It is impossible for employers of any size, and particularly true of small business, to keep up with all of the proposals for workplace regulation and legislation. The most practical approach is usually to get all the details and take action when a final version is enacted. President Obama’s mid-March announcement of a request he was making to the Secretary of Labor to review exemptions from the Fair Labor Standards Act (FLSA) overtime requirement presents an exception to this wait and see attitude. Employers should be worried now about employee classifications and overtime pay.

How Confusing Can Overtime Regulations Be?

Very confusing. The basic premise is simple; the FLSA requires employers to pay 1.5 times the hourly rate when an employee works more than 40 hours in a work week. When the FLSA was enacted in 1938 it exempted managers from this overtime requirement and it was probably pretty easy to identify managers and hourly workers. The managers wore white shirts and ties and the workers were clad in uniforms. Our workplaces have evolved to be much more fluid. Some of these changes were addressed in updated regulations enacted in 2004. The list of categories that qualify for an exemption from the overtime requirement was lengthened. The categories are defined as Executive, Administrative, Professional, Computer-Related Occupations, and Outside Sales.  Each exemption has specific requirements that have to be met for the category.

All of the categories require that the employee is paid a salary of at least $455 per week, even if they work less than 40 hours. Each exemption also specifics that can include details about decision making, specialized academic training, direct relationships to business operations or clients, computer professionals (not help desk) and artistic or creative fields. The best advice I ever heard about identifying overtime eligibility is to assume the employee is eligible first and then look for reasons that would qualify them for an exemption from the regulation.

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No Problem; I’ll Just Give Them the Manager Title

“Congratulations, you are now the Assistant Manager. Your job is not much different but you do have a key to the storeroom. Here’s a raise and you will work a lot of hours but since you are a manager, no more overtime pay.” Here’s where the problems start; employees are not exempt just because you give them the title. And this type of action breeds frustration and wage and hour claims. The employee is promoted and soon realizes that if they calculate their new hourly rate, even with the raise, based on all the hours they are working, they make less than the people reporting to them.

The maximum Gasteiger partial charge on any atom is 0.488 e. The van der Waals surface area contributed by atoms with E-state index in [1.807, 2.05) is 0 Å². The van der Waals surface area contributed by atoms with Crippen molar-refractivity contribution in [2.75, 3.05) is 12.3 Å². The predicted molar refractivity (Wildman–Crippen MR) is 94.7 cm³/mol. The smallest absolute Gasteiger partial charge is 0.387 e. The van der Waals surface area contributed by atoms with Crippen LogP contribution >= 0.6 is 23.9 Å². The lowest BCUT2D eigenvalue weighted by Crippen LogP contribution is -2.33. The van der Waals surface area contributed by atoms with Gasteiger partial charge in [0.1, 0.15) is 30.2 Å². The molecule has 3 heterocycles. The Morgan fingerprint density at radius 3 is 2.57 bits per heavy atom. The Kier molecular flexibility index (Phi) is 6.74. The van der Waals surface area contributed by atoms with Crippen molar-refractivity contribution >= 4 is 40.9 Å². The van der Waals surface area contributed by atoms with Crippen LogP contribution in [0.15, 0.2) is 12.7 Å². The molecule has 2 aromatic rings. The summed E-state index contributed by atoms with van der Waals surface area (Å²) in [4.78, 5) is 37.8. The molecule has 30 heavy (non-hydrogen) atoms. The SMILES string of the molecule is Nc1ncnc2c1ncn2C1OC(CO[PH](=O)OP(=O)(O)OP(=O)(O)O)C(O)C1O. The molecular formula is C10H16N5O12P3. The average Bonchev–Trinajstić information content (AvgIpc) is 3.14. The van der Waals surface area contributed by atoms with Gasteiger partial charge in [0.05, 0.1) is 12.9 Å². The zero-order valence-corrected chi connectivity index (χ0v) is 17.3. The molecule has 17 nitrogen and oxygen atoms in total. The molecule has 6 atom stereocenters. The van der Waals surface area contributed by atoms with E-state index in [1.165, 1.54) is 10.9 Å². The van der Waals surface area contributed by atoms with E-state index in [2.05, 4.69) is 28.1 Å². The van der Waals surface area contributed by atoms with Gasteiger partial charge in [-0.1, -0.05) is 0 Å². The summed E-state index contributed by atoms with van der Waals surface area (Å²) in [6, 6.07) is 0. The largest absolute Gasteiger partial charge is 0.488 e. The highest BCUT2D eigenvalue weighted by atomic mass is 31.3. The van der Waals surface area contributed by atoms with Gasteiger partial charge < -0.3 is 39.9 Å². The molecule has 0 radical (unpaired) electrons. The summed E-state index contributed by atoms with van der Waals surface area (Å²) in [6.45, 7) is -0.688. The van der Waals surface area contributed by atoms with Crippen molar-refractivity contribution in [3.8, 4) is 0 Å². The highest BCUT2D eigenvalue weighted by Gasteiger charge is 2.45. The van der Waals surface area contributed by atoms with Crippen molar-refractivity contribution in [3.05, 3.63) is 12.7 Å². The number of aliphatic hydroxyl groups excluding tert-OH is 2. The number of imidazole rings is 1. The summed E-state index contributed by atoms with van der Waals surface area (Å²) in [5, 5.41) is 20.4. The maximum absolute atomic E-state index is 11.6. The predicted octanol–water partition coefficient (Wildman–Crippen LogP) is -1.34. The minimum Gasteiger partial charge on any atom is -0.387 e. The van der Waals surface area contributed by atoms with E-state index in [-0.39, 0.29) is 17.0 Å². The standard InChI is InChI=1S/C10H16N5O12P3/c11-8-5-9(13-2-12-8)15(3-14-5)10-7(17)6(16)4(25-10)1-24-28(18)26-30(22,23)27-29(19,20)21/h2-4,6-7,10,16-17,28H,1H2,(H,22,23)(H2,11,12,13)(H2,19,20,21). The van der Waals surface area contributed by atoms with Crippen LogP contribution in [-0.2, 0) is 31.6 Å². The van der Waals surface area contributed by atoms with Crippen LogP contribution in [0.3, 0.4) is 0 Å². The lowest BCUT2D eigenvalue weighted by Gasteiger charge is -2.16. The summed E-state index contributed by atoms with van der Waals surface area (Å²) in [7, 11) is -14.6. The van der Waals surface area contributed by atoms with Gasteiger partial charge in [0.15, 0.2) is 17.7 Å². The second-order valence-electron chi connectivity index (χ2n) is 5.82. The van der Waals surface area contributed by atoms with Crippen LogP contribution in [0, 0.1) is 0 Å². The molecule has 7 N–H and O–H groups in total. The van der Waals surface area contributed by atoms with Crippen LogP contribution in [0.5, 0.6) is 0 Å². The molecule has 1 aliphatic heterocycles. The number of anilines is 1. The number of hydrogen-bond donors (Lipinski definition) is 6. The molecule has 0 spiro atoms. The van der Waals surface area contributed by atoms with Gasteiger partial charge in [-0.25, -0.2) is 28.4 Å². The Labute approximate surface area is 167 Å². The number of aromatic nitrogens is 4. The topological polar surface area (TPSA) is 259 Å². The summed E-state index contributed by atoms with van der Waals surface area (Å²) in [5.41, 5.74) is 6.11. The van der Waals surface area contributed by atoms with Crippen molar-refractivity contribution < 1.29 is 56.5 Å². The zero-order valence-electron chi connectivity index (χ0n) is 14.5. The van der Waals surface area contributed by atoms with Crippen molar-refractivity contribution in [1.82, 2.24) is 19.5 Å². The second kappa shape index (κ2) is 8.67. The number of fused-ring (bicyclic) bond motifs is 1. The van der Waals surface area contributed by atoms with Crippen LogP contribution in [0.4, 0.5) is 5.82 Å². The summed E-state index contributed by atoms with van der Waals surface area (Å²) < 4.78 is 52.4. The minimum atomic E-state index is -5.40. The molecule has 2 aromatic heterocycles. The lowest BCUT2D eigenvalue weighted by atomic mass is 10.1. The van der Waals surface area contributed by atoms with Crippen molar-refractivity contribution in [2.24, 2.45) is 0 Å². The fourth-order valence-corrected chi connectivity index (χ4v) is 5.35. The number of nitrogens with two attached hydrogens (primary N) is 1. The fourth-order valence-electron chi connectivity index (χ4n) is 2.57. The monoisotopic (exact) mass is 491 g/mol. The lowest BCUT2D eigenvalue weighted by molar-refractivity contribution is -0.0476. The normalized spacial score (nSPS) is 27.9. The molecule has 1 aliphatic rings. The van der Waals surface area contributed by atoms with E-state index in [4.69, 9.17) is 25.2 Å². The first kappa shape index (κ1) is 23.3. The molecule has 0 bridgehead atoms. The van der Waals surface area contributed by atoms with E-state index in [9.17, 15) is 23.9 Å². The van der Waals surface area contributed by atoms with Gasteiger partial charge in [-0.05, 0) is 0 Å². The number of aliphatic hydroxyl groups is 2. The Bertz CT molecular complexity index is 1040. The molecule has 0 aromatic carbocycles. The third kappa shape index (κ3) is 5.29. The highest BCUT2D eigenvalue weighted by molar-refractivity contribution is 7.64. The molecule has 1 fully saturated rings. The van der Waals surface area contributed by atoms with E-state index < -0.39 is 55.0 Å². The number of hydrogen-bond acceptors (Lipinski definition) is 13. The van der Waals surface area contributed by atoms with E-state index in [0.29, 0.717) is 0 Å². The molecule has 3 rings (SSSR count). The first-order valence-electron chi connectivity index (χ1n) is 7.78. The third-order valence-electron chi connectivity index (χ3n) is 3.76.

Wage and hour claims have grown steadily and can be initiated by current, and former employees at state or federal departments of labor. Claims about improper classification are common affecting all kinds of businesses even Major League Baseball; the San Fransisco Giants paid more than $500k in back wages and damages last year for FLSA violations that included improper classification of a number of employees as exempt from overtime pay, including clubhouse managers at the major and minor league levels.

Time for a Reality Check

It’s a good time to look at those Assistant Managers, Supervisors, and even Managers who are not currently deemed to be overtime eligible to make sure they really do qualify for the exemption. Are they working lots of hours to cover shifts for employees? Are they rolling up their sleeves most of the day and “pitching in?” Do they really have the authority to make significant decisions?  This is an opportunity to not only make sure you are in compliance but also to look at the roles and structure at the work site. It’s can be a tedious task that is more than just reading job descriptions. They have to reflect reality and the requirements of the individual exemptions. You will want to enlist an HR pro or legal counsel for this one.

A culture of working overtime hours for face time and “because that’s what it takes” that does not focus on specific business reasons can run afoul of the law, increase turnover, and make people just plain unhappy. Not the face you want your customers or clients to see.

Rebecca Mazin creates usable solutions for employers to meet increasingly complicated human resources challenges. Her Recruit Right consulting, training, and writing produces consistently measurable results in organizations from small start-ups to industry giants. Rebecca is the author of The Employee Benefits Answer Book: An Indispensable Guide for Managers and Business Owners and co-authored The HR Answer Book: An Indispensable Guide for Managers and Human Resources Professionals. Follow Rebecca on Twitter@thehranswer.